BBC Radio 4's History of Western Music

If you enjoy classical music, or always wondered what type of music human beings listened to ages ago, or just wanted to learn more about classical music–now’s your chance.

And it’s all For FREE.

BBC Radio 4 has a new radio program called The Making of Music. It is a monumental survey of European Early and Classical music from the High Middle Ages to Modern times.

The program is ambitious, with daily one hour programs, plus 15 minutes of historical commentary, M-F, for the next 5 weeks.

The commentary and series is on BBC Radio 4. The one hour music programs are on BBC Radio 3. You just click from Radio 4 to Radio 3.

Unfortunately, the first week is no longer available for listening. This first week ended with the Early Rennaisance. Once the program is aired, it is only available for one week after it’s broadcast for archival listening. You can listen at any time, at your leisure via the internet, but only for 7 days after it’s aired (that includes the seventh day and about 30 minutes after the new weekly program is aired. London is 6 hours ahead of Eastern Standard Time).

And just one comment about the series: the BBC has few kind words about the Catholic Church. Since the Catholic Church gave birth to Western music, they’re going to mention it, and usually say nothing positive about it. As a matter of fact, some of the programs this week deal with the Reformation and Counter -Reformation. But, other than that, the program is really, really well-done.

The second week of the series is already almost a week old, so if you want to hear about the Reformation up to the Birth of Opera, you should at least listen to one program this weekend.

Starting Monday, these programs will start to disappear into oblivion. You won’t be able to listen to them.

This series, in my opinion, would be great for anyone who has children. This would be a great opportunity to show children that today’s music is not really music at all, and is a music industry, geared to making big monetary profits based on whatever musical junk sells to one demographic group or another.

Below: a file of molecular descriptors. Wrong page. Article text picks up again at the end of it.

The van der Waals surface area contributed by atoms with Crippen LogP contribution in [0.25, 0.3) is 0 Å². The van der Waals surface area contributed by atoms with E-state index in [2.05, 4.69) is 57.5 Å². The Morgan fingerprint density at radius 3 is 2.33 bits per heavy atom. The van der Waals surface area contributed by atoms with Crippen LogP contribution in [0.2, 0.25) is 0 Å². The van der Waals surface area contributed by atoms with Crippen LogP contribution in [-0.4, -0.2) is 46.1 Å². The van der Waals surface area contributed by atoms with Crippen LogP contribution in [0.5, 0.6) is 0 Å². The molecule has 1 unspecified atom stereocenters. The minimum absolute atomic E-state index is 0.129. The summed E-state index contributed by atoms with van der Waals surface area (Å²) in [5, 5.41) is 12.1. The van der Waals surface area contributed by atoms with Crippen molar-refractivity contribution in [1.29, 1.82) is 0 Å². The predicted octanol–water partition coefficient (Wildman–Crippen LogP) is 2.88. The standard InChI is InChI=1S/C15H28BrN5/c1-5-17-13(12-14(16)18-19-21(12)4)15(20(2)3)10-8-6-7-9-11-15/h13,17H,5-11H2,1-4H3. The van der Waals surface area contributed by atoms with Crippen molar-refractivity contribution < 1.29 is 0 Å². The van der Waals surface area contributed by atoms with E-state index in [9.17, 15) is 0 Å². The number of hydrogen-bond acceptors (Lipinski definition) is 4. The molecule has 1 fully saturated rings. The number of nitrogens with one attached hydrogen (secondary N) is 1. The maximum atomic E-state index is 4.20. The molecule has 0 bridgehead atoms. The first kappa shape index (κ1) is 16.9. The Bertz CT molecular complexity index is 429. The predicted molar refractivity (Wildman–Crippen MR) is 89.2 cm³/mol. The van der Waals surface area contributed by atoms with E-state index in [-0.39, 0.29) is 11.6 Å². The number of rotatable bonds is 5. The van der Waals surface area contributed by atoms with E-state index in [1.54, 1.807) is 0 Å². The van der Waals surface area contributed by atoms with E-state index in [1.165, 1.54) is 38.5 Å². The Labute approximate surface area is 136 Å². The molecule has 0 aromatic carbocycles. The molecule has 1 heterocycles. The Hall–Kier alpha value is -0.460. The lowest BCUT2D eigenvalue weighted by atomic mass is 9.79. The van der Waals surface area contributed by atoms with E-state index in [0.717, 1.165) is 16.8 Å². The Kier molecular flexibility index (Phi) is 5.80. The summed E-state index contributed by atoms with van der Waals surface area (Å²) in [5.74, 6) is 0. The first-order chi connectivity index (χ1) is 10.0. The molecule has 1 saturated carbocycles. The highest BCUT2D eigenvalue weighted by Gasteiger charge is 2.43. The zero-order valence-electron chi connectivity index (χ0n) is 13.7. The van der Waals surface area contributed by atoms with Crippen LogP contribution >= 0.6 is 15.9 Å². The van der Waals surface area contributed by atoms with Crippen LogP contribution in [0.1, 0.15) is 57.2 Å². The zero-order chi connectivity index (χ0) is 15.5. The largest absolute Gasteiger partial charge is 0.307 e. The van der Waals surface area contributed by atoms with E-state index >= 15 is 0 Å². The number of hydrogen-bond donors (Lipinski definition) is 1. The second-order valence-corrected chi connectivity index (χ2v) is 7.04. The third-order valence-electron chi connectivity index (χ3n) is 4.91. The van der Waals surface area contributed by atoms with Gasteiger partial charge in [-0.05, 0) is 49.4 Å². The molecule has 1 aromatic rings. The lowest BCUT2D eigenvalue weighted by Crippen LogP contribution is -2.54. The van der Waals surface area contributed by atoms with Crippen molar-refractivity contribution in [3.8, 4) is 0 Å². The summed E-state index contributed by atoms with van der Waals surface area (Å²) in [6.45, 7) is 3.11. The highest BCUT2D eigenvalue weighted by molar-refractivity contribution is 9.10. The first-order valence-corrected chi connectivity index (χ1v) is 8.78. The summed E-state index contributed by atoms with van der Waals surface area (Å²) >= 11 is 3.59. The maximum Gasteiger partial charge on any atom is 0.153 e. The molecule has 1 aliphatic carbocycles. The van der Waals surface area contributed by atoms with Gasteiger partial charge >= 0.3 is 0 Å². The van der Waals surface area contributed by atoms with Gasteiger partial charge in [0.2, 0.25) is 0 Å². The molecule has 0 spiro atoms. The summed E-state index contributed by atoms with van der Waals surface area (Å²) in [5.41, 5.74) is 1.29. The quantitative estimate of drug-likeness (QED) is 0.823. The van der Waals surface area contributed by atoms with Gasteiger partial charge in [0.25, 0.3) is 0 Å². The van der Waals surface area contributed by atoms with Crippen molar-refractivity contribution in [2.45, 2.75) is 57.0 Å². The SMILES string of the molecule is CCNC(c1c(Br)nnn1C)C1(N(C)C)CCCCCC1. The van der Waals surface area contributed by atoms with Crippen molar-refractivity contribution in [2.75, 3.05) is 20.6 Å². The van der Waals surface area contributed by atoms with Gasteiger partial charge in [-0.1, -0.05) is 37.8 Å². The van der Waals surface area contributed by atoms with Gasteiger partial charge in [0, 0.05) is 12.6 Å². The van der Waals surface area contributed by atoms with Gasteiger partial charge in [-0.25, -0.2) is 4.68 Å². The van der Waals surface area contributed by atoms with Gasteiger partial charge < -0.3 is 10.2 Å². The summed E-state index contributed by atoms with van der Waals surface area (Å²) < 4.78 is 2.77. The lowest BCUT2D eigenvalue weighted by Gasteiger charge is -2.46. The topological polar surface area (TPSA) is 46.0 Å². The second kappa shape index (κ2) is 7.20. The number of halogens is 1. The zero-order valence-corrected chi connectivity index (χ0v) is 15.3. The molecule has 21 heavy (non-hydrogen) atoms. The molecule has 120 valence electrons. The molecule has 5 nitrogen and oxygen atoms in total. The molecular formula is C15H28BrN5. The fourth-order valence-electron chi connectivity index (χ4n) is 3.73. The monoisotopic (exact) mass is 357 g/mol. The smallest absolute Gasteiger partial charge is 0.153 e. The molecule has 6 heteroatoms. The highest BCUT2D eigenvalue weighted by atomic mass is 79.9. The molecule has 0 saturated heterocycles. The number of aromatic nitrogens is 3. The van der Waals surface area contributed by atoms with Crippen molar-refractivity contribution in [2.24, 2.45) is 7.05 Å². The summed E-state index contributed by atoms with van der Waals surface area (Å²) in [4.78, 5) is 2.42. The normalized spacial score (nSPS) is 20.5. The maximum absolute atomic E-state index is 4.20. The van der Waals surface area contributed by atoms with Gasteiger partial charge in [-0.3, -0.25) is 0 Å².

Even if your children have never listened to classical music, I can guarantee at least some of the kids out there (not all), if they listened to this series, their lives will change for the better.

If you have children who are able to listen to any music, they can listen to this series. I started listening to classical music when I was age 10, and probably could have appreciated it earlier, at age 5 or 6. I know fellow students were listening to Rock n’ Roll by Third grade. Even if your child doesn’t like the music, I bet some day, maybe many years later, they’ll thank you for making them do so.

Instead of rotting their brains with the junk on television all summer long, they could listen to this (well, at least some of it, if not all; granted, it is a lot of programs. But what else do they do during the day, watch 4 or more hours of TV?).

You’ll lay a foundation that perhaps someday they’ll build on later. And they’ll certainly know for the rest of their lives that music did not begin with The Beatles, The Rolling Stones, or Elton John.

I love music. But I don’t know how to access BBC 1, or 2, let alone 3 and 4. How does one do that?


The link above will get you to BBC Radio 4. That is the Making of Music series per se, then you simply click on the BBC Radio 3 link at the bottom of each Episode description to get to the one hour music programs…

You can also always BBC Radio, BBC Radio 4, or BBC Radio 3. That should get you to the BBC.

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